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learning 2.0

October 4, 2010

If you take a quick glance, this New York Times science article (available here) may seem to have little to do with psychology – a computer assessing information on the web to teach itself about the world? Why would someone interested in human behavior have time for such a topic? I guess there are a couple of reasons.

First, psychologists have always relied on convenient metaphors to convey there ideas (e.g. the “iceberg metaphor” to describe Freud’s theory of the unconscious or the ” hydraulic system metaphor” to explain leakage from the unconscious affecting behaviors). In the last quarter of the last century, one of the most prevalent metaphors in psychology, thanks to the cognitive renaissance, was the computer metaphor of the mind. We have a brain (hardware) and various cognitive processes (software) that enable thought and thus behavior. There has been a shift away from this metaphor in the last decade because it is too simplistic, and the human mind doesn’t operate like a computer in many, many ways. However, the development of dynamic, computational learning systems may create new metaphors that can be used to think about human cognition.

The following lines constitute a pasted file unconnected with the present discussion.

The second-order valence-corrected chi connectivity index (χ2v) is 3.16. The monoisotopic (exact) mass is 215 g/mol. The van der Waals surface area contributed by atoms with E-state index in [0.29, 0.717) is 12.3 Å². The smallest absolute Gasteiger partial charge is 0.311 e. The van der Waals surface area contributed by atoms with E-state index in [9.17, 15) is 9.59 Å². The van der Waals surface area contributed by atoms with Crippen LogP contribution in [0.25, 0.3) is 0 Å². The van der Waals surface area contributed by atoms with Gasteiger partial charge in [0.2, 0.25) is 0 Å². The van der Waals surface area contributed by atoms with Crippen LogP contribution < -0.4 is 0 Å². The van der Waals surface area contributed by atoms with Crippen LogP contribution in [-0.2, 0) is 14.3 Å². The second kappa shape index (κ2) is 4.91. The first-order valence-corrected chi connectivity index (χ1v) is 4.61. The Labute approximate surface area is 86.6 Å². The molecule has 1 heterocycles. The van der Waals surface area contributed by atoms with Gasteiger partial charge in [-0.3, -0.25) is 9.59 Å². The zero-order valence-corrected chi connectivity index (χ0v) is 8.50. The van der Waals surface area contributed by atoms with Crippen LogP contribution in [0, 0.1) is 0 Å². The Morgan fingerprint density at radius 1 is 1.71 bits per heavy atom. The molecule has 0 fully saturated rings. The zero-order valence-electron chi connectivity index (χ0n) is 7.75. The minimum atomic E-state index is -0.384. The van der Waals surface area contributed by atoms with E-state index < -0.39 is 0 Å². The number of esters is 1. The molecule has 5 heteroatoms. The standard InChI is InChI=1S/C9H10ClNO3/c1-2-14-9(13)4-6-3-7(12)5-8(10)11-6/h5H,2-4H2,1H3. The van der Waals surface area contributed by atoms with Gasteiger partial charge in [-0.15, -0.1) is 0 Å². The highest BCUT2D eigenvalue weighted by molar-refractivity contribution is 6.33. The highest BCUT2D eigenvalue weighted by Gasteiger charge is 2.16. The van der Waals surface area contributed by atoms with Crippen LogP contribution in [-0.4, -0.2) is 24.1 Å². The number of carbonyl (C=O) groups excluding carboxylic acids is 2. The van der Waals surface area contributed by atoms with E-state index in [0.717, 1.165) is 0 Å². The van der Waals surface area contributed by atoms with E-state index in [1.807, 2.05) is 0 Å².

Second, cognitive psychologists have a long history of working with computer scientists in an effort to (a) understand the various factors that influence learning and (b) create computational models that capture important capture important qualities of cognitive representations, processes, and systems (e.g. John Hummel’s work). As we see how NELL learns, or fails to at particular points, we may gain insight into why people have particular difficulty, or ease, with some learning situations. I thought the passage from the article below nicely captures one of those kinds of moments – by understanding NELL’s hang-up we can reflect on our own:

“When Dr. Mitchell scanned the “baked goods” category recently, he noticed a clear pattern. NELL was at first quite accurate, easily identifying all kinds of pies, breads, cakes and cookies as baked goods. But things went awry after NELL’s noun-phrase classifier decided “Internet cookies” was a baked good. (Its database related to baked goods or the Internet apparently lacked the knowledge to correct the mistake.)

NELL had read the sentence “I deleted my Internet cookies.” So when it read “I deleted my files,” it decided “files” was probably a baked good, too. “It started this whole avalanche of mistakes,” Dr. Mitchell said. He corrected the Internet cookies error and restarted NELL’s bakery education.”

This is the same confusion I sometimes see in students when we get part way into a new topic – everyone is fine and seems to be learning the new material… but then it all falls apart. Usually it has happened that one simple misunderstanding cascades into a complex and confusing mess. Not so different from NELL’s hiccup with internet baked goods…

So, I guess in the end, we should pay attention to efforts to build these learning machines, if only so that we can take solace in the fact that even though learning is a horribly complex and difficult task on some level, we are able to succeed in acquiring new knowledge with relative ease. But that is no excuse for not studying for the upcoming exam…

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